Hike Your Way through Laramie, Wyoming
Deep glacial lakes, alpine meadows carpeted in wildflowers, the awe-inspiring peaks of the Snowy Range, historical sites, wildlife, and great food to keep you going. All in Laramie, Wyoming.
Whether you’re headed west to Yellowstone or north to Montana, if you’re traveling through Wyoming, there’s nowhere better to rest your head than Laramie—and find some adventure along the way! Bordered by soaring peaks and brimming with western history, there’s plenty to discover in the Laramie area.
This itinerary has been created in partnership with Visit USA Parks.
Day One: Hike the Turtle Rock Trail
On your way into Laramie, take a quick detour off I-80 to check out Vedauwoo Recreation Area. Vedauwoo (pronounced VEE-duh-voo) might be one of Wyoming’s most underrated recreation destinations. A network of trails weaves through the park, and has opportunities for hiking, mountain biking, ATVing, horseback riding, climbing, and camping – and that’s just during the summer!
Vedauwoo is home to countless towering rock formations, including Turtle Rock. The Turtle Rock Trail is a quick-yet-scenic day hike. The 3-mile loop is the perfect opportunity to stretch your legs on a road trip. The trail encircles Turtle Rock, winding in and out of the woods around the giant granite formations, which are 1.4 billion-year-old rocks! Keep your eyes peeled for wildlife and wildflowers along the way. There are plenty of opportunities to explore in Vedauwoo – you could easily fill a whole day exploring the area.
After you’re finished hiking, find a spot for a quick snack on the sun-warmed rocks. Pack up and jump back in the car for the 20-minute ride to Laramie. If you’re camping, it’s worth noting that there are black bears in the area, so be sure to follow bear-safe food storage.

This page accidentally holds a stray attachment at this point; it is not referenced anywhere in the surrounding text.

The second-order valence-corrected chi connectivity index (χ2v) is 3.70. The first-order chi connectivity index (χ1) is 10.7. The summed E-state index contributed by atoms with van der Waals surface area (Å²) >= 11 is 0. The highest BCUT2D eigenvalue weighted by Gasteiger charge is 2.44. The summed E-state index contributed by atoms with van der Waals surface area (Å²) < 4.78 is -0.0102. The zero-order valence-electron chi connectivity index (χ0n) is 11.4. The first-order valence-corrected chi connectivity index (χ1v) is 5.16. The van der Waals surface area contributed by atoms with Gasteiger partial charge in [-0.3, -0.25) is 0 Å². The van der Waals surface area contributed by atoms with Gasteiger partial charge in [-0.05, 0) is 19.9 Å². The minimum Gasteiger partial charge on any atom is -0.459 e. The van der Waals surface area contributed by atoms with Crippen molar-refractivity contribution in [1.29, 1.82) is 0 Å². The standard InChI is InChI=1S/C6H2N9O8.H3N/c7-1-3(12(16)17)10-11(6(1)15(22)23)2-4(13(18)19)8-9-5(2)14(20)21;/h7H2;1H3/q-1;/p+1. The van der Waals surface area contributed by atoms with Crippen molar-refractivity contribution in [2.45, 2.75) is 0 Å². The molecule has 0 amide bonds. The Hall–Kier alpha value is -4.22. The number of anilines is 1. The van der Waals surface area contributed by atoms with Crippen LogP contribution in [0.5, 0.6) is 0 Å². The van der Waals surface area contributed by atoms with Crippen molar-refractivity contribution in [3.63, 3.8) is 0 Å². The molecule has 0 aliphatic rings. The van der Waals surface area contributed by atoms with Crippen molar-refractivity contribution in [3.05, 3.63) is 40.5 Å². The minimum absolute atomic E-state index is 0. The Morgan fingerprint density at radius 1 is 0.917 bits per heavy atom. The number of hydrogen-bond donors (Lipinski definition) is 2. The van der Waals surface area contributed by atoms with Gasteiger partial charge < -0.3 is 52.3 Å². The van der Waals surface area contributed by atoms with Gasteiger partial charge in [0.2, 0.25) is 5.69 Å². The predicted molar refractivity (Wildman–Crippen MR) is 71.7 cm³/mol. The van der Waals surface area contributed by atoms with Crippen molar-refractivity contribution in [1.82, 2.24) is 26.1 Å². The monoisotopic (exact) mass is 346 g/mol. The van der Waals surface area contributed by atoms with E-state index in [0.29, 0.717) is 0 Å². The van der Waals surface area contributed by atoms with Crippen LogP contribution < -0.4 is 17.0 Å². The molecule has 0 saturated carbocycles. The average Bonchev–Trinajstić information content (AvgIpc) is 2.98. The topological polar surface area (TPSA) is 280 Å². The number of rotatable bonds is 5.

You’ll find plenty of options to rest your head around town – everything from cozy cabins and B&Bs to Dude Ranches and camping. If you’re looking for a bite to eat, follow your cravings. Laramie has dozens of diverse restaurant offerings, including western-inspired American dishes, Japanese, Thai, Italian, and more!
Day Two: Find Inspiration on Medicine Bow Peak
An exciting day of hiking awaits, but first, coffee! Stop into J’s Prairie Rose for a delicious breakfast burrito and a cup of joe. Before you hit the road for the day, stop in Laramie’s Basecamp for anything that might be missing from your backpack. For a unique Laramie experience, swing by Atmosphere Mountainworks and check out their selection of one-of-a-kind, handcrafted apparel and gear. Once you’re geared up, grab some snacks, fill up your water bottles, and get ready to hit the trail!
Medicine Bow Peak lies in the heart of the Snowy Range, about 45 minutes west of Laramie via the Snowy Range Scenic Byway. This hike is one of the most-loved in the area not only for its stunning scenery but also for its notoriety as the highest point in Southern Wyoming! The Peak tops out just above 12,000 feet with panoramic views of the Snowy Range and surrounding valleys waiting at the summit.
The most popular route to the summit is the Lake Marie loop, measuring in at about 7 miles. The trail can be hiked both clockwise and counterclockwise, but we recommend clockwise for the best views. If you’re feeling ambitious, start the trail from Lewis Lake. The steep trek to the summit climbs 1,200 feet of elevation in just 1.6 miles! While you hike, be on the lookout for marmots and pika – charismatic little critters that live amongst the rocks in the high alpine.
If you’re visiting later in the summer, consider picking up a wildflower guidebook in town. The trails in the Snowy Range are flanked by meadows bursting with wildflowers – it’s easy to get distracted by their beauty!
The Snowy Range Scenic Byway
If you’ve got more time in the area, here are a few more trails to consider along the scenic byway:
- Browns Peak Loop, 12.2 Miles (a great backpacking option!)
- South Gap, North Gap, and Cutthroat Lakes Trail, 7.1 Miles
- Lookout Lakes Trail, 5 Miles
When it’s time to hit the road, continue westward along the Snowy Range Scenic Byway to get back to I-80. Take your time and savor the scenic drive – it’s only open a few months a year, from late May to mid-November. The winding drive will take you past deep glacial lakes, alpine meadows carpeted in wildflowers, and the awe-inspiring peaks of the Snowy Range, along with a number of historical sites. Keep your eyes peeled for animals as you drive. You might see red foxes, moose, mule deer, and elk as a form of “goodbye!”